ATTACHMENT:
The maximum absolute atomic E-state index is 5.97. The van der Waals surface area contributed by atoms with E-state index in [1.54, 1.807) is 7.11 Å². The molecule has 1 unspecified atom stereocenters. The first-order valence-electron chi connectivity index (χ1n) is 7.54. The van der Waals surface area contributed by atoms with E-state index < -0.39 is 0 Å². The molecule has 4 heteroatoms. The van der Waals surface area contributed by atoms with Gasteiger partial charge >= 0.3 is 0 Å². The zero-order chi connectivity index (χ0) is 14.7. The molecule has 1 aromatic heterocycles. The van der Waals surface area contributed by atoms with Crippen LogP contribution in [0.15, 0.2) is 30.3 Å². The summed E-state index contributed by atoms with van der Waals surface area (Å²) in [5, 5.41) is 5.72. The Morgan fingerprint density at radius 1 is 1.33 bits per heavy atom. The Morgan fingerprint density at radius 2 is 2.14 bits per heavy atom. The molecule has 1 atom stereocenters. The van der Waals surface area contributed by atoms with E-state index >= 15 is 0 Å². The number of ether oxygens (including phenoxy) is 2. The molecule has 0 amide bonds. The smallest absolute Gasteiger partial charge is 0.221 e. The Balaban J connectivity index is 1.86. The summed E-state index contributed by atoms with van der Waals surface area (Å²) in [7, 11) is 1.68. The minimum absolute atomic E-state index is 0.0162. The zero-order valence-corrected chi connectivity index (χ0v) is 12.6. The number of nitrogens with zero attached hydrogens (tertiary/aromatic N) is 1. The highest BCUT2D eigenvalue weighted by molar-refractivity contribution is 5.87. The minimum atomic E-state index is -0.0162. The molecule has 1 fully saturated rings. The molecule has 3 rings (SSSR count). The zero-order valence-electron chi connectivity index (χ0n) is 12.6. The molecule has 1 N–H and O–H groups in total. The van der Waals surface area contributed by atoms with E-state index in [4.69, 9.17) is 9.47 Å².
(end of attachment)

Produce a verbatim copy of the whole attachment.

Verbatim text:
The maximum absolute atomic E-state index is 5.97. The van der Waals surface area contributed by atoms with E-state index in [1.54, 1.807) is 7.11 Å². The molecule has 1 unspecified atom stereocenters. The first-order valence-electron chi connectivity index (χ1n) is 7.54. The van der Waals surface area contributed by atoms with E-state index < -0.39 is 0 Å². The molecule has 4 heteroatoms. The van der Waals surface area contributed by atoms with Gasteiger partial charge >= 0.3 is 0 Å². The zero-order chi connectivity index (χ0) is 14.7. The molecule has 1 aromatic heterocycles. The van der Waals surface area contributed by atoms with Crippen LogP contribution in [0.15, 0.2) is 30.3 Å². The summed E-state index contributed by atoms with van der Waals surface area (Å²) in [5, 5.41) is 5.72. The Morgan fingerprint density at radius 1 is 1.33 bits per heavy atom. The Morgan fingerprint density at radius 2 is 2.14 bits per heavy atom. The molecule has 1 atom stereocenters. The van der Waals surface area contributed by atoms with E-state index >= 15 is 0 Å². The number of ether oxygens (including phenoxy) is 2. The molecule has 0 amide bonds. The smallest absolute Gasteiger partial charge is 0.221 e. The Balaban J connectivity index is 1.86. The summed E-state index contributed by atoms with van der Waals surface area (Å²) in [7, 11) is 1.68. The minimum absolute atomic E-state index is 0.0162. The zero-order valence-corrected chi connectivity index (χ0v) is 12.6. The number of nitrogens with zero attached hydrogens (tertiary/aromatic N) is 1. The highest BCUT2D eigenvalue weighted by molar-refractivity contribution is 5.87. The minimum atomic E-state index is -0.0162. The molecule has 1 fully saturated rings. The molecule has 3 rings (SSSR count). The zero-order valence-electron chi connectivity index (χ0n) is 12.6. The molecule has 1 N–H and O–H groups in total. The van der Waals surface area contributed by atoms with E-state index in [4.69, 9.17) is 9.47 Å².